â—— Currently, the Howdy! Farm is a projecting to earn $34,000 for the next ďŹ scal year between its CSA program, sales to University Dining, and participation in Farmer’s Markets.

the farm remain accessible on campus for future generations of Aggies to come.� The Howdy! Farm also has a new project this year known as the CSA, which operates like a co-op farmers market. Students can sign up to receive produce between the months of October to January for either an eight or 12-week period. Students, such as senior horticulture major Page Hamby, are currently taking a class at the Howdy! Farm. Hamby said she values the opportunity the farm has provided. “The Howdy! Farm has given me some hands-on experience that has really sparked my interest in horticulture,� Hamby said. “I’m glad A&M has such a mentoring experience that I could be a part of.�

for insects, birds and wildlife. The trees are a natural part of the forest.� In rural and remotes areas, the dead trees remain where they are and begin the decaying process. “The dead trees hang around for two to three years, maybe even four, to fall and decay,� said Tom Spencer, department head of the Texas A&M Forestry Services. “They fall to the forest floor and make space for new trees.� Despite the chance for new tress to grow in place of the old ones, Spencer said dead trees pose a threat to surrounding areas. “The amount of dead trees increases the difficulty to control wildfires and increases the risk to people and property,� Spencer said. “Wildfires start easier, burn longer and it takes a lot to put them out.�

Corporal Continued from page 1

topic with an overlying topic relating to children. Lucia Hodgeson, chair of Critical Childhood Studies and assistant professor in the Department of English, is responsible for sparking interest in this topic and established the group. “I found interest in discussing children from everything in details of their rights and privileges to how they are viewed legally and socially,� Hodgeson said. “I found students, professors and volunteers interested in the same thing to start this group.� The meeting began with a presentation that gave background information on corporal punishment and quickly moved to a heated discussion with the small group. The questions discussed brought up the legality and ethics behind corporal punishment and how the U.S. uses it, in comparison to other countries. Members brought different resources to the table — from personal experiences to scientific studies — in order to have a more credible debate, with a chance to ask questions and become more informed on specific issues. Marissa Madsen, senior English major, is involved with the group and helped start it with Hodgeson. “Basically the goal of Critical Childhood Studies is to raise awareness to rights of children and also what it means to be a child,� Madsen said. “The program is mostly geared toward undergraduates to participate, but there are seminars that are directed more toward the faculty.� In order to reach out to more people and have a more in-depth discussion, Mark McMonigle, sophomore philosophy major and president of Amnesty International, came as a partner to the meeting with several hot topics and key points to discuss. “Amnesty International is interested in all human rights, including those of children and dealing with corporal punishment,� McMonigle said. “We were obviously interested in the Critical Childhood Studies for what they have to offer to people and the message they promote.�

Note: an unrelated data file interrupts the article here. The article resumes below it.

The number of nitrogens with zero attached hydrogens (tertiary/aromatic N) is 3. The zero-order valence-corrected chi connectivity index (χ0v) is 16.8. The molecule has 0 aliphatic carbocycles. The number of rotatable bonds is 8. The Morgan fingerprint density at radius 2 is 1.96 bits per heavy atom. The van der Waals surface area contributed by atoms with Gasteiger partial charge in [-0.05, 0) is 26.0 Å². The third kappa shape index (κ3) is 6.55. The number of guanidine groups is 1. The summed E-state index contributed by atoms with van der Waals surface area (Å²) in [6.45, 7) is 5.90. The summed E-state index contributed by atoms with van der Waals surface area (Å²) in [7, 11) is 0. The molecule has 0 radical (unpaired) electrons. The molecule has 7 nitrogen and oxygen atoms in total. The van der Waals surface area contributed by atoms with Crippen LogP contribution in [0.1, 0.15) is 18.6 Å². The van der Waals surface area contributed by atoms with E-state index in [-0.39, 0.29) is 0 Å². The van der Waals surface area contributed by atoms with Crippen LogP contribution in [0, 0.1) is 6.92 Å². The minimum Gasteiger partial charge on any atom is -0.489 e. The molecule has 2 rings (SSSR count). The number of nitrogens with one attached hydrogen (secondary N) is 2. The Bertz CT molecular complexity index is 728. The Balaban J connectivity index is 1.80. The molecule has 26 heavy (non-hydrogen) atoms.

Lawyers for rap-metal duo Insane Clown Posse have ďŹ led a lawsuit in Michigan seeking documents that would explain why the FBI considers its fans a gang. The federal lawsuit says the FBI failed to timely respond to a 2011 request under the Freedom of Information Act. Insane Clown Posse fans are known as Juggalos. Last year, the FBI included Juggalos in its national report on gangs. The report doesn’t mention a direct connection to Insane Clown Posse, but says many Juggalos have “ganglike behaviorâ€? and commit crimes and violence. The report includes a picture of a Juggalo wearing face paint and aiming a gun. The group says its fans are a “family,â€? not a gang.

Space station may move to avoid passing junk The International Space Station may have to move to avoid some space junk. NASA said debris from an old Russian satellite and a fragment from an Indian rocket could come too close to the station on Thursday. The station would be moved Thursday morning if necessary, NASA said Wednesday. There are three astronauts living at the orbiting outpost. Space junk moves so fast that it can puncture the station. Engineers try to give debris a wide berth whenever something comes close. NASA said it didn’t know the size of the Russian debris. The engines of a European cargo ship docked at the station would be used to push it out of the way.

NYC auction offers 125 meteorites for sale A New York City auction will offer 125 meteorites for sale, including a large chunk of the moon and a 179-pound iron cosmic rock that evokes Edvard Munch’s iconic painting “The Scream.� The sale, one of the largest of its kind, is being held by the Dallas-based Heritage Auctions on Oct. 14. The sale also includes a large piece of the Peekskill meteorite, famous for puncturing a Chevy Malibu in 1992 about 50 miles north of Manhattan, and the largest complete slice of the most famous meteorite in the world, the Willamette, a huge specimen that is housed at the American Museum of Natural History in New York. The moon rock has the highest pre-sale estimate of $340,000 to $380,000; less than 0.1 percent of all meteorites recovered are lunar in origin. The 18-inch-tall meteorite, dubbed “The Scream,� is estimated at $175,000 to $225,000. Associated Press